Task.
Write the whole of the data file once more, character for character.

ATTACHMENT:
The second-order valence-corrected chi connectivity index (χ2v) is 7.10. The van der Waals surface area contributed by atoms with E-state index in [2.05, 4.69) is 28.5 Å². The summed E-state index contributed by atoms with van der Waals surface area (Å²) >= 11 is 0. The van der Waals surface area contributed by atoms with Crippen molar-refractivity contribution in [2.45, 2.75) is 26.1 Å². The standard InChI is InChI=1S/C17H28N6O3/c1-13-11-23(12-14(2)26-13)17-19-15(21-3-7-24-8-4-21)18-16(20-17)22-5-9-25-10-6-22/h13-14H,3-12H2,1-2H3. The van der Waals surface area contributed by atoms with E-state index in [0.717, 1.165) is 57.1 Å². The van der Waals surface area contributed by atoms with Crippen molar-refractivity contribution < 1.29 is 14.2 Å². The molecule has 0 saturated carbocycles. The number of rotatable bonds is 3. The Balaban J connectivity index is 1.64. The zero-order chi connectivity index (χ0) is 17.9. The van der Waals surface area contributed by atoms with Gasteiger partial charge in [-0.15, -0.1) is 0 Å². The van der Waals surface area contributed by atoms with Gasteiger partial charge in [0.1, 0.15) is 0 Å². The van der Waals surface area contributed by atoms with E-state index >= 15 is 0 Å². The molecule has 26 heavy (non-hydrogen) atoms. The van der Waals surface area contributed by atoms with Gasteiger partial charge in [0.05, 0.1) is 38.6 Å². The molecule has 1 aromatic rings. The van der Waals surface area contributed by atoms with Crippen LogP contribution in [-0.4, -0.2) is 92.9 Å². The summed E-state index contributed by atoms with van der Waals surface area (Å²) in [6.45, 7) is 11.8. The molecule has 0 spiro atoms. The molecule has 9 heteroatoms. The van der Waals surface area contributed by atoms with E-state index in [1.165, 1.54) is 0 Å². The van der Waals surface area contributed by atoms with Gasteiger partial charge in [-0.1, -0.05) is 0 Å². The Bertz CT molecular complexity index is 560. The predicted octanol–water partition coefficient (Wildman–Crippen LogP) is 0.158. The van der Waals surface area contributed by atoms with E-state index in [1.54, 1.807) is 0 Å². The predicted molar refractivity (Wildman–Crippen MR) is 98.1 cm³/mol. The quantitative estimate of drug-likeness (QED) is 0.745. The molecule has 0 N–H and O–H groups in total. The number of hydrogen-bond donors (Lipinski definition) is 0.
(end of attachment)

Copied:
The second-order valence-corrected chi connectivity index (χ2v) is 7.10. The van der Waals surface area contributed by atoms with E-state index in [2.05, 4.69) is 28.5 Å². The summed E-state index contributed by atoms with van der Waals surface area (Å²) >= 11 is 0. The van der Waals surface area contributed by atoms with Crippen molar-refractivity contribution in [2.45, 2.75) is 26.1 Å². The standard InChI is InChI=1S/C17H28N6O3/c1-13-11-23(12-14(2)26-13)17-19-15(21-3-7-24-8-4-21)18-16(20-17)22-5-9-25-10-6-22/h13-14H,3-12H2,1-2H3. The van der Waals surface area contributed by atoms with E-state index in [0.717, 1.165) is 57.1 Å². The van der Waals surface area contributed by atoms with Crippen molar-refractivity contribution < 1.29 is 14.2 Å². The molecule has 0 saturated carbocycles. The number of rotatable bonds is 3. The Balaban J connectivity index is 1.64. The zero-order chi connectivity index (χ0) is 17.9. The van der Waals surface area contributed by atoms with Gasteiger partial charge in [-0.15, -0.1) is 0 Å². The van der Waals surface area contributed by atoms with Gasteiger partial charge in [0.1, 0.15) is 0 Å². The van der Waals surface area contributed by atoms with E-state index >= 15 is 0 Å². The molecule has 26 heavy (non-hydrogen) atoms. The van der Waals surface area contributed by atoms with Gasteiger partial charge in [0.05, 0.1) is 38.6 Å². The molecule has 1 aromatic rings. The van der Waals surface area contributed by atoms with Crippen LogP contribution in [-0.4, -0.2) is 92.9 Å². The summed E-state index contributed by atoms with van der Waals surface area (Å²) in [6.45, 7) is 11.8. The molecule has 0 spiro atoms. The molecule has 9 heteroatoms. The van der Waals surface area contributed by atoms with E-state index in [1.165, 1.54) is 0 Å². The van der Waals surface area contributed by atoms with Gasteiger partial charge in [-0.1, -0.05) is 0 Å². The Bertz CT molecular complexity index is 560. The predicted octanol–water partition coefficient (Wildman–Crippen LogP) is 0.158. The van der Waals surface area contributed by atoms with E-state index in [1.54, 1.807) is 0 Å². The predicted molar refractivity (Wildman–Crippen MR) is 98.1 cm³/mol. The quantitative estimate of drug-likeness (QED) is 0.745. The molecule has 0 N–H and O–H groups in total. The number of hydrogen-bond donors (Lipinski definition) is 0.